When pieced together, these projects aren’t merely aimed at figuring out ways for people to make a living; they’re about neighbors helping neighbors to build new lives. The city is becoming a place, in certain pockets, where citizenship isn’t defined by voting and paying taxes. It’s thought of more broadly—creative collaboration to create new ways of living out of necessity.

Nearly 7 years ago, Brother Ray Stadmeyer, a Capuchin monk, realized something had to change. He was working at a soup kitchen on the eastside of Detroit. Over several years, he served thousands of meals, and got to know hundreds of men and woman. And a lot of them were just stuck.

He remembers seeing his clients at the soup kitchen “go through treatment and come back real excited about their sobriety, or they’d come out of prison and be real excited about getting a new life, and there was no place for them. Our sense was that we had to counteract that.”

That idea became On the Rise, an eastside Detroit bakery operated by a dozen men who have recently been released from prison or drug rehab programs. The bakers also live together in a house, a half-mile from the bakery.

Sixty-two-year-old Edward Collins, a supervisor at On the Rise, was one of the original participants in the enterprise. He spent 30 years moving in and out of prison; while on the inside, learned how to bake. Today he trains the new hires. He wants to show them, he says, “that a person can be incarcerated, and can be old, and also be on the bottom of the barrel and be able to bounce back…Hey, it’s not over.”

The formerly incarcerated, the homeless, the unemployed, the young, the recovering addicts…these are segments of society often deemed burdens, or hopeless, or victims. But looked at in a different way, many of these people also have the potential to be assets to their communities, with the ability, experience, and time to directly impact their neighborhoods in meaningful ways.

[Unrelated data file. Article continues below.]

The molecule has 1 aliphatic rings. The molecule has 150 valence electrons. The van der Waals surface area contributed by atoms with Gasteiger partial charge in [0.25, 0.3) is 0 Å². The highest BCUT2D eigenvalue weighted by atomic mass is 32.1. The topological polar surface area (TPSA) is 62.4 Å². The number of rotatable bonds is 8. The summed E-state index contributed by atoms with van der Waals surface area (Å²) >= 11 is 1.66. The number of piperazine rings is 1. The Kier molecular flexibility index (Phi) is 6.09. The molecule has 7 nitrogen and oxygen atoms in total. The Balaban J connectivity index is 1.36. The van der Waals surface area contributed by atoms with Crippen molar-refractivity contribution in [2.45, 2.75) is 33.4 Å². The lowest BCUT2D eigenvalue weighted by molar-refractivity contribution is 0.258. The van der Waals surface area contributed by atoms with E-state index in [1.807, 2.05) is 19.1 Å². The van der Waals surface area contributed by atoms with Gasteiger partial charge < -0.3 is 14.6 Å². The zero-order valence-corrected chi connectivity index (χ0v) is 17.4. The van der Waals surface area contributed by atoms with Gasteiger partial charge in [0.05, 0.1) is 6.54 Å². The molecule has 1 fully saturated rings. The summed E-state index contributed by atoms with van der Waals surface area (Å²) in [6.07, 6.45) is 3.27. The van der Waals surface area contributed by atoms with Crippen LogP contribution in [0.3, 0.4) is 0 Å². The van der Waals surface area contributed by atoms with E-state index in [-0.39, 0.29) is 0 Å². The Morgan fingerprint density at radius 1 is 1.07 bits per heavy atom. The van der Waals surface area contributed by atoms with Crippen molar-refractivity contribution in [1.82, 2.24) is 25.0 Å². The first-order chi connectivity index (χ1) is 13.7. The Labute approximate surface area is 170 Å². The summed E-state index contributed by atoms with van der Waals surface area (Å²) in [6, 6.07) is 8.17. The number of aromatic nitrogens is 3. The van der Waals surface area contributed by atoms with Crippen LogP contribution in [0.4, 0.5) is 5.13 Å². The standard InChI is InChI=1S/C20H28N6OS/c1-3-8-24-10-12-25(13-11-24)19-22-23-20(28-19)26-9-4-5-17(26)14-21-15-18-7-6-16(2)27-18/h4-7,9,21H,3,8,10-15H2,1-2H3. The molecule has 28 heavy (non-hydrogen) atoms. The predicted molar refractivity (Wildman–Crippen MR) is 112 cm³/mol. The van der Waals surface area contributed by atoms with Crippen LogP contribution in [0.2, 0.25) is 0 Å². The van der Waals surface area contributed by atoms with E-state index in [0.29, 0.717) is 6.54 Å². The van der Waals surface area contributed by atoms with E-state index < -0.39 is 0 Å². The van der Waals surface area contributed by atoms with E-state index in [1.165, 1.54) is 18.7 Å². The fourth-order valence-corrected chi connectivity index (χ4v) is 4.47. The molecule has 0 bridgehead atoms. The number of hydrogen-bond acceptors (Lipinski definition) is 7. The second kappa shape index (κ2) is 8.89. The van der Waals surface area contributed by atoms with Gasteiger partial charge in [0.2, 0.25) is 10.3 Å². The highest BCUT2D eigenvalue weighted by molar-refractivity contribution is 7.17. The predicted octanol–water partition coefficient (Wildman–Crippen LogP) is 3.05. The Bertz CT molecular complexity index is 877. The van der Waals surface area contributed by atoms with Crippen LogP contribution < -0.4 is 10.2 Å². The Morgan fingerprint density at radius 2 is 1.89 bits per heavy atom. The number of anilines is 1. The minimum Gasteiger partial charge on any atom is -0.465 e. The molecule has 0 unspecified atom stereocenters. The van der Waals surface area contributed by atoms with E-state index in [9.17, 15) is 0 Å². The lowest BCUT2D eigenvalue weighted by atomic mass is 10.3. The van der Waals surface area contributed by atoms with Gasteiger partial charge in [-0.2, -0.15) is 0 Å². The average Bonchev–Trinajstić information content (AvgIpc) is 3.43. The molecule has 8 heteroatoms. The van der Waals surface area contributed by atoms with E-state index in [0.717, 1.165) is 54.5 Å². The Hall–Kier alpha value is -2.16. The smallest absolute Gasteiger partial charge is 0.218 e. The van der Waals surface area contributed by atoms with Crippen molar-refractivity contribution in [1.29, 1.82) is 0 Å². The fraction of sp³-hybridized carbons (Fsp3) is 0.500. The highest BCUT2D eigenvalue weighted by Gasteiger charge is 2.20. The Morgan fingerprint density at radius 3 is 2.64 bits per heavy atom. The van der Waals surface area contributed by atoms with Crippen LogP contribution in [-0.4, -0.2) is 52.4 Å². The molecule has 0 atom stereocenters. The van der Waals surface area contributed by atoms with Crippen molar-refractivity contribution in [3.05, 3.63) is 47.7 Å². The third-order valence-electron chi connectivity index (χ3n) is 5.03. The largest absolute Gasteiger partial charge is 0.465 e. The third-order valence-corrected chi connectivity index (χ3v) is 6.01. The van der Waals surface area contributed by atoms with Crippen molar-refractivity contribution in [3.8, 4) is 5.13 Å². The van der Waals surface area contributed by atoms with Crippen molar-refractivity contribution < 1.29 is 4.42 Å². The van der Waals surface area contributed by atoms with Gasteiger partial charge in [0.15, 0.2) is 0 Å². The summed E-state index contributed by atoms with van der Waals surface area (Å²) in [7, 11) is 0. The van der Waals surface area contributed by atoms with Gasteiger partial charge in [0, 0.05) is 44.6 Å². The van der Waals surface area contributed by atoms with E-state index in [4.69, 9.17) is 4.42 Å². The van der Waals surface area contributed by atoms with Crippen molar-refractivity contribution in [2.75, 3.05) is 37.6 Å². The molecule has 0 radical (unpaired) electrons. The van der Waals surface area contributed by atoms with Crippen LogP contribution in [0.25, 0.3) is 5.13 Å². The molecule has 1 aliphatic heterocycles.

On the Rise isn’t an anomaly. The bakery was hatched by one of several organizations that see themselves not as charities, but as regenerative and sustainable incubators of ideas and human capital. The Sunday Dinner Company and Cornerstone Bistro—and more recently, COLORS-Detroit—have programs similar to On the Rise, training homeless and unemployed Detroiters to become waiters, cooks, bartenders, and bakers.

And of course, beyond the institutional projects, countless individuals, like Gloria Lowe, are figuring out ways for Detroiters to re-think their role in their city.

Take Carlos Nielbock, for example. He was born in 1959 to a German mother and an African-American GI father in Celle, Germany. Trained in Germany’s guild system as an architectural, ornamental metal worker, Nielbock came to Detroit in 1984 to find his father and immediately fell in love with the city. Today he builds ornate and beautiful, fences, gazebos, bike racks, and windmills. He’s teaching an apprentice, 23 year-old Sharay Kodihem, who never imagined spending his days as a metal worker. Formerly into, as he puts it, “gang-bangin’ and all that,” Sharay met Carlos through his cousin; he’s since fallen in love with metal work, and has been welding, grinding, and riveting ever since. Sharay told me that he tries to talk to his friends about what he’s doing, but they’re just not interested. ”When I tell ‘em it sounds like it’s going in one ear out the other. They think selling drugs is the way to go and there’s more than that out here.”

(To read the rest of this article, please go to Yes Magazine.)